There is a rage in me. It sits at the bottom of my stomache and pushes outwards exerting control over every action I take. Its cause is unknown, it’s goal unknowable. There is no clear path that I travel as I glide down the groove carved for me in the womb. It leads nowhere, it doesn’t stop to feel. I can see people cry and laugh and hug eachother. I see them… react and holy shit…I think they’re reacting honestly. No play-acting. I can’t come to grips with that. It’s spontaneous and natural. It seems to give them meaning; it seems to somehow make their lives more bearable. And then there’s little me, watching them, hiding in not quite plain view. My smile hinges on a spring-loaded mechanism, firing when the proper wire is tripped, but ultimately mechanical. Meaningless, automatic.
It has no name, and though awful is a very subjective term I know what evil is and if I am evil (very likely considering) then that is what it is what it is. No entity telling me to crucify a dog that I find sleeping in the night, there’s no voice that compels me to murder a traveling business man from Tuscaloosa.
But I do it anyway.
I think I’ll have tacos for dinner tonight.
The stars and the night and the full pale moon, all of these things I look at. For the first time in my life I really see them. I see them as they were meant to be seen. I see nature from within. The bark of the tree I lean against scratches against my back. The roughness of it reminds me of a frog’s skin.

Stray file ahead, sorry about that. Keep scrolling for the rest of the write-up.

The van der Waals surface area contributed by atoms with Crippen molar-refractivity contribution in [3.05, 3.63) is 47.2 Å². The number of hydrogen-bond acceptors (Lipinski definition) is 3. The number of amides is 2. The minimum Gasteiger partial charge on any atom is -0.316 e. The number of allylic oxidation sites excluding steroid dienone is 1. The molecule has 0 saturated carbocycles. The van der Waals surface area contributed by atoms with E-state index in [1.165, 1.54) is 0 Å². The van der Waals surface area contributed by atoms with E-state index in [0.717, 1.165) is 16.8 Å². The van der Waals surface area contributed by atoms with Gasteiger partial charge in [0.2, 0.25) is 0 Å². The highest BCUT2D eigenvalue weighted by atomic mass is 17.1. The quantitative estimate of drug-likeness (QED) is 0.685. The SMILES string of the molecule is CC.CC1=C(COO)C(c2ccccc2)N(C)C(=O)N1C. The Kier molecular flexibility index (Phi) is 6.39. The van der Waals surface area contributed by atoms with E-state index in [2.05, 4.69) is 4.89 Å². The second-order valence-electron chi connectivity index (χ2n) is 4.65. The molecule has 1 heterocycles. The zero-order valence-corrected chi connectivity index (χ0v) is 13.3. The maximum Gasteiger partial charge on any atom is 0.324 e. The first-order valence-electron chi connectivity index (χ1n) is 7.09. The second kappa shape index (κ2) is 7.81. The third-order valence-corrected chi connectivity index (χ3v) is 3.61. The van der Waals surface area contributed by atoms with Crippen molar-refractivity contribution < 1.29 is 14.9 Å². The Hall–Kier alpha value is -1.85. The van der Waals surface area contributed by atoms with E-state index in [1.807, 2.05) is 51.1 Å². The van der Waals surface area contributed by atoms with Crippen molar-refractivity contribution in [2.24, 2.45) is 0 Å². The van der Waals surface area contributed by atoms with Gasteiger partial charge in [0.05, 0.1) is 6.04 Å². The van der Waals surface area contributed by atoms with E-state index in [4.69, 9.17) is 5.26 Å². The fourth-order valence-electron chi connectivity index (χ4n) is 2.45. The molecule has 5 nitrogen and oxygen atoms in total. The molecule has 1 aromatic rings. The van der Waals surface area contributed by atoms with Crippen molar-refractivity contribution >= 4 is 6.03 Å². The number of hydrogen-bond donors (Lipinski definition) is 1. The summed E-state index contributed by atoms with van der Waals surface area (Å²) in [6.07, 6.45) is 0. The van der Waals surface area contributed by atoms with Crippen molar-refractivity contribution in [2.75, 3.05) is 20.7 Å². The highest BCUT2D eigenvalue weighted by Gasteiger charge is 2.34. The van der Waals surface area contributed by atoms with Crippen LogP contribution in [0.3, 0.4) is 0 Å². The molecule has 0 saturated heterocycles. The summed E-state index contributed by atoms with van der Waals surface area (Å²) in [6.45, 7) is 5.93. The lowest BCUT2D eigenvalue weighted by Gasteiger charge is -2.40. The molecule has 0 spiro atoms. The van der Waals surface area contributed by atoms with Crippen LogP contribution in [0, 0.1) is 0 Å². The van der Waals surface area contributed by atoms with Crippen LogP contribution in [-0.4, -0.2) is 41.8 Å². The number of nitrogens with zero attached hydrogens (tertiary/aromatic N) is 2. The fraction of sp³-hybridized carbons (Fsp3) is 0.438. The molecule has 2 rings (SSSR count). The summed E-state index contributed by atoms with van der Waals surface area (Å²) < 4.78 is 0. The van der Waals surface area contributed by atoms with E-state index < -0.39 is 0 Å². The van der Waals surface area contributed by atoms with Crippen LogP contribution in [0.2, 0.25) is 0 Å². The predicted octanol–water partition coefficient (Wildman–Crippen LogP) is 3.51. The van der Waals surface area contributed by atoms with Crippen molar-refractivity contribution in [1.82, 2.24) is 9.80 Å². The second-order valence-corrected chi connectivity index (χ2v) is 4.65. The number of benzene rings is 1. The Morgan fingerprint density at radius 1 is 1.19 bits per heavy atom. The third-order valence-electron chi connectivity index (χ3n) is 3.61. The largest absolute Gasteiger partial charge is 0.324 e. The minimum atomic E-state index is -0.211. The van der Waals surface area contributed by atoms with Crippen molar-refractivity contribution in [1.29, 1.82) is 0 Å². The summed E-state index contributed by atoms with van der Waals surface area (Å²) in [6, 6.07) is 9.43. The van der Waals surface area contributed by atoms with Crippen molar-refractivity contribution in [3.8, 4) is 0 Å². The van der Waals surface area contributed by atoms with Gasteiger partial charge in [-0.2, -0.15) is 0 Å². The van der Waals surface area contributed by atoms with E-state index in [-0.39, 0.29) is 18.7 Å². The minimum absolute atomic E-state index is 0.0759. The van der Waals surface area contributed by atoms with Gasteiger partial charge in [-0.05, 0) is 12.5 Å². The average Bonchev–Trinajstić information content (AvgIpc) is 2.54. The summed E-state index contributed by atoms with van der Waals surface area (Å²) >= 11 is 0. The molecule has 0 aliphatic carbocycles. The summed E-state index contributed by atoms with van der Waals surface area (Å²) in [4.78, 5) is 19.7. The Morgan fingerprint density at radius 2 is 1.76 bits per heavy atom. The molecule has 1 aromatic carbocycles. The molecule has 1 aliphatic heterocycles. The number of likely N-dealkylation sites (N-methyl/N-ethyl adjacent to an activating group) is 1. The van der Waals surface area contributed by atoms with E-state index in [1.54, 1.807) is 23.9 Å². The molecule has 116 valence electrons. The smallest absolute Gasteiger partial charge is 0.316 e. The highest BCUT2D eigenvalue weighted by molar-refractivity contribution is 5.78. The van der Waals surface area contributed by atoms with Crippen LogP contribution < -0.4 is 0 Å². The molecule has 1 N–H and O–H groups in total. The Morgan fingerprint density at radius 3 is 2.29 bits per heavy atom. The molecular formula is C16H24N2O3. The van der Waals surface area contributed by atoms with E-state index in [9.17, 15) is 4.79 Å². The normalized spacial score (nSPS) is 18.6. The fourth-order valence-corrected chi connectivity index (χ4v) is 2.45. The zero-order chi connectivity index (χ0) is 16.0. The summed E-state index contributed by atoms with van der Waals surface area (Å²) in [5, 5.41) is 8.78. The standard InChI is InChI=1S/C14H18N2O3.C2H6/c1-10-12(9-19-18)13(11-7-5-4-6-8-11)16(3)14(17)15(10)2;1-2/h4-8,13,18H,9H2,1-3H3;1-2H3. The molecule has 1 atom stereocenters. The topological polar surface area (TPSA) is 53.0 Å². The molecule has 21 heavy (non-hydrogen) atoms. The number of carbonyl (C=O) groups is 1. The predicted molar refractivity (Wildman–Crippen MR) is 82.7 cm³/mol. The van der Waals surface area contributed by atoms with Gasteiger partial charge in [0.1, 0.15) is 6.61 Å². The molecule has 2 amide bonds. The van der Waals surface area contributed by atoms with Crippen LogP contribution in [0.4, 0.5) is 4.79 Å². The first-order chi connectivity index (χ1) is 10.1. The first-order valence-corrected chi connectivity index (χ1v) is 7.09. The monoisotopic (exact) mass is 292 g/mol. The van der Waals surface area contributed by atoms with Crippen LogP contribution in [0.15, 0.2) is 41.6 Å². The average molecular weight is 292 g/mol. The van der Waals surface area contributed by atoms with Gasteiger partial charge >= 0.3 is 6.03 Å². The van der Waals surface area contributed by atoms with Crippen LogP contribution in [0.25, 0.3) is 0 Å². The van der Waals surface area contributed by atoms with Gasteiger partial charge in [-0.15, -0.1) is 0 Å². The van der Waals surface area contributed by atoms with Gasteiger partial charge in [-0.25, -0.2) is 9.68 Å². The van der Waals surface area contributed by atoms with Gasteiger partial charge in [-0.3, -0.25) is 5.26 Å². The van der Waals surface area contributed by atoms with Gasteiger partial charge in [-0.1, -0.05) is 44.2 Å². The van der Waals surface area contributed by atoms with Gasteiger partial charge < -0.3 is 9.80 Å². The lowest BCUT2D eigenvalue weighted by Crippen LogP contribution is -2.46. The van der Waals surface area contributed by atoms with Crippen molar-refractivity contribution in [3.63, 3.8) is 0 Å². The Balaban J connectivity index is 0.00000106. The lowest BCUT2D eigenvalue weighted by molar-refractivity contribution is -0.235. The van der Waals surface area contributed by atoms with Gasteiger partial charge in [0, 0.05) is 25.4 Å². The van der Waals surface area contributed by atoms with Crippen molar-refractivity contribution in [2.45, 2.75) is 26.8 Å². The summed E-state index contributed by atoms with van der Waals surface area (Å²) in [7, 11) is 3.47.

I need to get on the 4:30 to Santa Fe. I’ll start fresh there, maybe…try and get on as a…ranch hand?
It’s so quiet. In all the memories I have from youth, outside was always a lively, noisy place. I’m right in the middle of the forest, rubbing the gunmetal clenched in my right fist against the bare skin of my left forearm, and I can’t hear a single cricket chirping.
Not a frog gulping, or a wolf howling. Not even an…owl…hooting.
It plays out in my head a million times. The legs hanging by sinews, her expression when she came to. Her expression that just didn’t understand what was happening, just this huge ten thousand pound “why?” before her eyes rolled back in her head and the blood started coming out of her mouth in gurgling splashes.
It plays out so many times that I don’t know what really happened anymore. I have an image of her head, trailing(edit), rolling out of the garbage bag and throwing up all over my bathtub, reflexively gagging and clinging to life despite a complete lack of body.